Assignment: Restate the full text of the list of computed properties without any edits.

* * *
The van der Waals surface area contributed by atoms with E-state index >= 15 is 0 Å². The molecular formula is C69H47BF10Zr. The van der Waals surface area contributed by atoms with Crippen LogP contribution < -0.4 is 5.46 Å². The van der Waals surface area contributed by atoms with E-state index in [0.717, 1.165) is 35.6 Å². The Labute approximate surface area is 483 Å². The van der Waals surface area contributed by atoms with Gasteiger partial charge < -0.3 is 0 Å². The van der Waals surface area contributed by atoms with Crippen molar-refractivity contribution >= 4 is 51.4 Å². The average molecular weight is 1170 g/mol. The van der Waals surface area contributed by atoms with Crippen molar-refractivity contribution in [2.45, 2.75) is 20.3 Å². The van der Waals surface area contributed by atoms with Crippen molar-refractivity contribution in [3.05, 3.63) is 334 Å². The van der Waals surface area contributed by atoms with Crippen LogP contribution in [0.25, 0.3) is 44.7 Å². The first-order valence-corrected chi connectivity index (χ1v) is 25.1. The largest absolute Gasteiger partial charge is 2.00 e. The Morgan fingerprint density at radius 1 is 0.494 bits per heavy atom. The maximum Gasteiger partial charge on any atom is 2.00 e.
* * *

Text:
The van der Waals surface area contributed by atoms with E-state index >= 15 is 0 Å². The molecular formula is C69H47BF10Zr. The van der Waals surface area contributed by atoms with Crippen LogP contribution < -0.4 is 5.46 Å². The van der Waals surface area contributed by atoms with E-state index in [0.717, 1.165) is 35.6 Å². The Labute approximate surface area is 483 Å². The van der Waals surface area contributed by atoms with Gasteiger partial charge < -0.3 is 0 Å². The van der Waals surface area contributed by atoms with Crippen molar-refractivity contribution >= 4 is 51.4 Å². The average molecular weight is 1170 g/mol. The van der Waals surface area contributed by atoms with Crippen molar-refractivity contribution in [2.45, 2.75) is 20.3 Å². The van der Waals surface area contributed by atoms with Crippen molar-refractivity contribution in [3.05, 3.63) is 334 Å². The van der Waals surface area contributed by atoms with Crippen LogP contribution in [0.25, 0.3) is 44.7 Å². The first-order valence-corrected chi connectivity index (χ1v) is 25.1. The largest absolute Gasteiger partial charge is 2.00 e. The Morgan fingerprint density at radius 1 is 0.494 bits per heavy atom. The maximum Gasteiger partial charge on any atom is 2.00 e.